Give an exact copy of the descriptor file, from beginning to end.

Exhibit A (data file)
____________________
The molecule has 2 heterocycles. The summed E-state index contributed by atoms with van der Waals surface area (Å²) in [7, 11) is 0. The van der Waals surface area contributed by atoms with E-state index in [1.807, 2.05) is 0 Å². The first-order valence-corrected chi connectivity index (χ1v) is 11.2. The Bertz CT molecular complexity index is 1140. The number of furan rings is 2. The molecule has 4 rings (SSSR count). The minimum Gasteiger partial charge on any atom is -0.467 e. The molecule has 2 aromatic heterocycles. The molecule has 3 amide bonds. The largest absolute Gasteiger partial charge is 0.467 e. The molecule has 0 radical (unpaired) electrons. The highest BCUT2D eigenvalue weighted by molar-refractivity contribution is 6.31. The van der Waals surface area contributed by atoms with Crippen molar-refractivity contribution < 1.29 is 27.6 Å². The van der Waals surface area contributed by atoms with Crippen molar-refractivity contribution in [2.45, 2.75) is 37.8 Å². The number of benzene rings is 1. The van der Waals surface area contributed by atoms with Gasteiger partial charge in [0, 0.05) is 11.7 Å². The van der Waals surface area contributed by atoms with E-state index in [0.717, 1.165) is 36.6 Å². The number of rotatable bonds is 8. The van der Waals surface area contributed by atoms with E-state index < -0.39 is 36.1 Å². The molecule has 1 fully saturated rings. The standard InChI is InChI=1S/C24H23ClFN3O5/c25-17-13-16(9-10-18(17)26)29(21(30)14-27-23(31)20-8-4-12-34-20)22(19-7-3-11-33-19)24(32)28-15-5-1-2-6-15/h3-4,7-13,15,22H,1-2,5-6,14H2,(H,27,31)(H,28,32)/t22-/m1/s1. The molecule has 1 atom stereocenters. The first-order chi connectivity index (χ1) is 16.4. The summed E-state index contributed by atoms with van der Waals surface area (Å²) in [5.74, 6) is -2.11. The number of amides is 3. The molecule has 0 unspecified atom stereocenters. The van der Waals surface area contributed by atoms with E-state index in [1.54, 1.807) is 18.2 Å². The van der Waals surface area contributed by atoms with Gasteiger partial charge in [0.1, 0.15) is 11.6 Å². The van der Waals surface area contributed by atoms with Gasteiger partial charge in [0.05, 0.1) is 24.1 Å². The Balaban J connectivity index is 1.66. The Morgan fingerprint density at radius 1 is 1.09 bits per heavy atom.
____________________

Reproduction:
The molecule has 2 heterocycles. The summed E-state index contributed by atoms with van der Waals surface area (Å²) in [7, 11) is 0. The van der Waals surface area contributed by atoms with E-state index in [1.807, 2.05) is 0 Å². The first-order valence-corrected chi connectivity index (χ1v) is 11.2. The Bertz CT molecular complexity index is 1140. The number of furan rings is 2. The molecule has 4 rings (SSSR count). The minimum Gasteiger partial charge on any atom is -0.467 e. The molecule has 2 aromatic heterocycles. The molecule has 3 amide bonds. The largest absolute Gasteiger partial charge is 0.467 e. The molecule has 0 radical (unpaired) electrons. The highest BCUT2D eigenvalue weighted by molar-refractivity contribution is 6.31. The van der Waals surface area contributed by atoms with Crippen molar-refractivity contribution < 1.29 is 27.6 Å². The van der Waals surface area contributed by atoms with Crippen molar-refractivity contribution in [2.45, 2.75) is 37.8 Å². The number of benzene rings is 1. The van der Waals surface area contributed by atoms with Gasteiger partial charge in [0, 0.05) is 11.7 Å². The van der Waals surface area contributed by atoms with E-state index in [0.717, 1.165) is 36.6 Å². The number of rotatable bonds is 8. The van der Waals surface area contributed by atoms with E-state index < -0.39 is 36.1 Å². The molecule has 1 fully saturated rings. The standard InChI is InChI=1S/C24H23ClFN3O5/c25-17-13-16(9-10-18(17)26)29(21(30)14-27-23(31)20-8-4-12-34-20)22(19-7-3-11-33-19)24(32)28-15-5-1-2-6-15/h3-4,7-13,15,22H,1-2,5-6,14H2,(H,27,31)(H,28,32)/t22-/m1/s1. The molecule has 1 atom stereocenters. The first-order chi connectivity index (χ1) is 16.4. The summed E-state index contributed by atoms with van der Waals surface area (Å²) in [5.74, 6) is -2.11. The number of amides is 3. The molecule has 0 unspecified atom stereocenters. The van der Waals surface area contributed by atoms with E-state index in [1.54, 1.807) is 18.2 Å². The van der Waals surface area contributed by atoms with Gasteiger partial charge in [0.1, 0.15) is 11.6 Å². The van der Waals surface area contributed by atoms with Gasteiger partial charge in [0.05, 0.1) is 24.1 Å². The Balaban J connectivity index is 1.66. The Morgan fingerprint density at radius 1 is 1.09 bits per heavy atom.